Like it or not, Paddy and Tony still need each other

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When Paddy Ashdown was a young officer in the Special Boat Squadron one of his many challenging jobs was to drive - literally - torpedoes underwater towards their targets. It's not a bad metaphor for what he's trying to do now: something difficult, dangerous and below the surface.

Slowly, cautiously, the Liberal Democrat leader is trying to condition his hesitant, wary, party to the possibilities, and the realities, of the new political order. Large sections of Liberal Democrat mankind cannot bear very much reality, so much of his big conference speech tomorrow will no doubt be delicately coded. But the warning he will issue, that there are no risk-free options for the party, is part of a long, tortuous, and increasingly urgent educational process. It's time to get real.

When the party was on its knees after the Alliance imploded in the wake of the 1987 election, it was unimaginable that Lib Dems could win 46 seats, have secured proportional representation for the European Parliament, be looking forward to coalition partnership in the governance of Scotland and be sitting on a cabinet committee under the chairmanship of a Labour prime minister. Today, the great goal of electoral reform for Westminster, and a quantum leap in the party's size and power, is at least in sight, if not yet within grasp. Ashdown's message will surely be that the party now needs fresh clarity about what is and isn't possible.

Tony Blair, it must be emphasised, regards the question of which electoral system Britain uses as essentially of secondary importance. That's hard for some steeped in a Liberal tradition which elevates proportional representation almost to an end in itself. But Blair seems to have been emphatically clear about what he wants at the Downing Street dinner he had with Paddy Ashdown, Roy Jenkins and Peter Mandelson on June 12. He seeks nothing less than the reunification of the centre left, whose split into Liberals and Labour made the century a largely Conservative one.

This is revisionism on a breath-taking scale: it says, in effect, that the Labour Party was an aberration and ought not to have happened. But Tony Blair may yet decide that his grand plan does not require PR.

There are still ministerial hawks who insist that Blair can afford to resist electoral change for Westminster on the grounds that top Liberal Democrats will, in any case, have nowhere to go but to Labour. I think they are wrong. The momentum propelling the Prime Minister towards electoral change is too great. But the stance taken by these hawks is a reminder of how tough the negotiations on the cabinet committee will be. It also demonstrates how far purists among the Liberal Democrats will have to compromise if the talks are to succeed.

The first big step is the electoral commission which will shortly assemble to decide what new electoral system should be put to a referendum. It is increasingly possible that Blair will offer Lord Jenkins the job of chairing that commission; the affectionate respect he has for Jenkins is, if anything, deepening over time. And this would be a significant gesture to the Lib Dems; it would suggest that Blair was at least persuadable in favour of Commons PR. Jenkins himself would certainly ensure that the commission proposed a genuinely proportional system to put to the referendum. But what kind?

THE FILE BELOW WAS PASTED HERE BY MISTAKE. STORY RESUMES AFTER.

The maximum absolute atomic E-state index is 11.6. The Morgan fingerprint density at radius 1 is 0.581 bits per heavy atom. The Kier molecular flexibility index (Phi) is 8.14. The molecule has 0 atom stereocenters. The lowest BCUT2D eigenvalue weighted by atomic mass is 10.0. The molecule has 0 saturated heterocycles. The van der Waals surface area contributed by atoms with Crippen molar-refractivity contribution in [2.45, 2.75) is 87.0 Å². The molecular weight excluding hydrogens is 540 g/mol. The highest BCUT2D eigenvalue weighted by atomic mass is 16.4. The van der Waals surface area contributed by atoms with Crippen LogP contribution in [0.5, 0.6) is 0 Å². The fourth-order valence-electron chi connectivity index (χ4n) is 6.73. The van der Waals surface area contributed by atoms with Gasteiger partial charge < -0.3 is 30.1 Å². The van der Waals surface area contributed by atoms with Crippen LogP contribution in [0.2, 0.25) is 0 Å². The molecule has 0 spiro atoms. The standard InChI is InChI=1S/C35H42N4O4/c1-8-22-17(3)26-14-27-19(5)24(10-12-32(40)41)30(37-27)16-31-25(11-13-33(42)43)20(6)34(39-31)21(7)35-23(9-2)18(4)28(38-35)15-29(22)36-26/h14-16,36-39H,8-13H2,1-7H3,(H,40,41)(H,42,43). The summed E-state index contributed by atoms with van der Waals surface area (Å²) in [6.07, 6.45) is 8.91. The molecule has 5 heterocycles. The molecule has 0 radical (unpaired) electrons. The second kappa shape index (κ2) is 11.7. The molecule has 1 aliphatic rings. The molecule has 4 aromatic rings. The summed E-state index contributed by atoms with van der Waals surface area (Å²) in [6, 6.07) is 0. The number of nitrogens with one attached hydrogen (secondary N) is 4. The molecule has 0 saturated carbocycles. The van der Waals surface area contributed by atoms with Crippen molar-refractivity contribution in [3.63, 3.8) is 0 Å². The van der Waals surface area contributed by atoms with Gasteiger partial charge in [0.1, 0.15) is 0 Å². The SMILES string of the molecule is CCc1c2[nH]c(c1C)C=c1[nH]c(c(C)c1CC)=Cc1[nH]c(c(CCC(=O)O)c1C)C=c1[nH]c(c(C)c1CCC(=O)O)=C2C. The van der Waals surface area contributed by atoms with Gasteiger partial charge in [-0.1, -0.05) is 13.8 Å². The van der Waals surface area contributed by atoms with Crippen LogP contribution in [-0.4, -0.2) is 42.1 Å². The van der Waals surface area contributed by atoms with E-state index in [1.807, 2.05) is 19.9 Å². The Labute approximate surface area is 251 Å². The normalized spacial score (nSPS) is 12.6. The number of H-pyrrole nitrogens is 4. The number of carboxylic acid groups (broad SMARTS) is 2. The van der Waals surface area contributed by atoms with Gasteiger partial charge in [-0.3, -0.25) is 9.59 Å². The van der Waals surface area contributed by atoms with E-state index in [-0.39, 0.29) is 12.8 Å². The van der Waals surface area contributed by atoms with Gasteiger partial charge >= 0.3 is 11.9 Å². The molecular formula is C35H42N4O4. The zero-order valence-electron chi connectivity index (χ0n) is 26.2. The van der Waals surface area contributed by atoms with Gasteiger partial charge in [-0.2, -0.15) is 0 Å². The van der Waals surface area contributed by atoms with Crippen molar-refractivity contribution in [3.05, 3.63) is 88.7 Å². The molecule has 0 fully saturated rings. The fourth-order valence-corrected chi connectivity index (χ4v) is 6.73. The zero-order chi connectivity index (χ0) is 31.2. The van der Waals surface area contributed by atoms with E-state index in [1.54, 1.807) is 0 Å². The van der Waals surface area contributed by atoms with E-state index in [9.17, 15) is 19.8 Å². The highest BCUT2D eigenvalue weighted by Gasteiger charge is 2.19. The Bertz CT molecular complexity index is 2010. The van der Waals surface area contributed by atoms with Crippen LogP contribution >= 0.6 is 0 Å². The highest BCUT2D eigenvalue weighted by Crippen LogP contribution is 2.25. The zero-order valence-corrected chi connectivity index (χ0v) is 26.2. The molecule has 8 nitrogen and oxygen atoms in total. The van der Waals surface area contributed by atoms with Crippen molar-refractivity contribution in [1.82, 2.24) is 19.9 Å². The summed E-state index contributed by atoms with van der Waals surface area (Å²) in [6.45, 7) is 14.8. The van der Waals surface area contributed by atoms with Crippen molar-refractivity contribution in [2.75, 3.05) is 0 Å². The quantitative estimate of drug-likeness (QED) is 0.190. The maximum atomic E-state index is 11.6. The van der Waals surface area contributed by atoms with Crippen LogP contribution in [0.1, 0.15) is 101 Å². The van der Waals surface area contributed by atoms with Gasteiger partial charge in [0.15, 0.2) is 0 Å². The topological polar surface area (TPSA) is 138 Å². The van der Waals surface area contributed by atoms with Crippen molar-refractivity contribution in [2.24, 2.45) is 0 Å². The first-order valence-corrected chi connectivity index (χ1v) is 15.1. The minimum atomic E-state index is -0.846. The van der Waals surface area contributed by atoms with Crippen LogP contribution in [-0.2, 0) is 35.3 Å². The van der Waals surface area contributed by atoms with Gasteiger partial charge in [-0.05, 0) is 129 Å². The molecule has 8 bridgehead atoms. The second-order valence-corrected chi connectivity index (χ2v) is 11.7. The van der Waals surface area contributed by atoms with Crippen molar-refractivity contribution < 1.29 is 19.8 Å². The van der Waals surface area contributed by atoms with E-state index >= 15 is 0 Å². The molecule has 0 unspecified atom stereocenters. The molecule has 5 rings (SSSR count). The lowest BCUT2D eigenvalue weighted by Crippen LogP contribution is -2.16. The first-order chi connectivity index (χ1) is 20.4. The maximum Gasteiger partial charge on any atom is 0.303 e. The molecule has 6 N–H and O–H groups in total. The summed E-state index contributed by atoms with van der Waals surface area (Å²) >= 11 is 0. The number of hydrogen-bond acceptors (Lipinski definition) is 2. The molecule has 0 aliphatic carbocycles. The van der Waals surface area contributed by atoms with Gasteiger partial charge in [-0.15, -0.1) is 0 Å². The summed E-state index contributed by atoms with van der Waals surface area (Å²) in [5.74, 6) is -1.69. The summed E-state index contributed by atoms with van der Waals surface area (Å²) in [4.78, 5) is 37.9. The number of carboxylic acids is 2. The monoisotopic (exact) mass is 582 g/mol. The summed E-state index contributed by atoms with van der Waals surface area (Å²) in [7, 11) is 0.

Peter Mandelson advocates the alternative vote, under which electors state their first, second and third preferences; this gives electors much more of a real choice; it's good for Labour, it's good for the Liberal Democrats - it would have doubled their seats in 1997. But there's just one problem. It isn't proportional in the sense that the outcome in seats bears no more relation to the national percentage votes than first past the post.

The possible, cloudy, basis for compromise is this: the Commission could recommend an alternative vote system, topped up by additional MPs drawn from party lists to increase the proportionality. The alternative vote could be enacted for the next election, and the rest left till the next parliament and a wholesale redrawing of constituency boundaries.

Enough of the voting system nerdery. The significance of this possible change is that it would require movements from Blair as well as the Liberal Democrats. It is conventional wisdom to assume that the Prime Minister holds all the cards and the Lib Dems are utterly dependent on his pluralistic munificence to make any progress. But ministers should be careful about patronising the Lib Dems.

Blair was right to invite them into the committee. As ministers are already finding, senior Liberal Democrats, who know constitutional issues inside out, are proving rather helpful in filling the gaps in Labour's knowledge. It was also in Blair's long-term interests to invite them in. It's easy to forget, given Blair's current enormous popularity and his huge majority, that he won with only 44 per cent of the vote. Only co-operation with the Liberal Democrats offers him the chance of heading a government which commands the support of a true majority of the electorate.

And what goes for the Labour Party, goes for the country too. On Sunday night Shirley Williams made a little speech which reminded you what an aching, irreplaceable loss to the Labour Party was her departure in 1981. There was just a passing reference to the "ruthless" treatment of Labour dissidents during the referendum campaign. But it made the point: imagine for a moment a political landscape without the Liberal Democrats, a world without any body but the Tories to keep Labour's authoritarian tendencies in check. Ask not only what Labour can do for the Liberal Democrats. Ask also what they can do for the Labour Party.

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